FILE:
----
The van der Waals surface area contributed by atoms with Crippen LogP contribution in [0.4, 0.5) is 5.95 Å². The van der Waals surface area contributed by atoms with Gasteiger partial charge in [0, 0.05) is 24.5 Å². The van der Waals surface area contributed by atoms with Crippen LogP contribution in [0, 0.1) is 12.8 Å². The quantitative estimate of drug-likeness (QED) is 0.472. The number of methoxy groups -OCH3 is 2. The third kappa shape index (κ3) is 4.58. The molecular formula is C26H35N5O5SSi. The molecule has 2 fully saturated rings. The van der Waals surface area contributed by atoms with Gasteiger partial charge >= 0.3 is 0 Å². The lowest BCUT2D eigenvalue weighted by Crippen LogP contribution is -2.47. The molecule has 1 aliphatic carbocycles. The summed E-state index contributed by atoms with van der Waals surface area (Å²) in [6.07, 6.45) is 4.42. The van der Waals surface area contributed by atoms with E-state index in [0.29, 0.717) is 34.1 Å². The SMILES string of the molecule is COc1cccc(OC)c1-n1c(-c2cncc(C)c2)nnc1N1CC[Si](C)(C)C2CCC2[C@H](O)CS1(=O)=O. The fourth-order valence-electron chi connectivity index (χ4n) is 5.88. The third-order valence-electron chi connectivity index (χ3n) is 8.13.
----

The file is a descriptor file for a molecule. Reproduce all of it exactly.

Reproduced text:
The van der Waals surface area contributed by atoms with Crippen LogP contribution in [0.4, 0.5) is 5.95 Å². The van der Waals surface area contributed by atoms with Gasteiger partial charge in [0, 0.05) is 24.5 Å². The van der Waals surface area contributed by atoms with Crippen LogP contribution in [0, 0.1) is 12.8 Å². The quantitative estimate of drug-likeness (QED) is 0.472. The number of methoxy groups -OCH3 is 2. The third kappa shape index (κ3) is 4.58. The molecular formula is C26H35N5O5SSi. The molecule has 2 fully saturated rings. The van der Waals surface area contributed by atoms with Gasteiger partial charge >= 0.3 is 0 Å². The lowest BCUT2D eigenvalue weighted by Crippen LogP contribution is -2.47. The molecule has 1 aliphatic carbocycles. The summed E-state index contributed by atoms with van der Waals surface area (Å²) in [6.07, 6.45) is 4.42. The van der Waals surface area contributed by atoms with E-state index in [0.29, 0.717) is 34.1 Å². The SMILES string of the molecule is COc1cccc(OC)c1-n1c(-c2cncc(C)c2)nnc1N1CC[Si](C)(C)C2CCC2[C@H](O)CS1(=O)=O. The fourth-order valence-electron chi connectivity index (χ4n) is 5.88. The third-order valence-electron chi connectivity index (χ3n) is 8.13.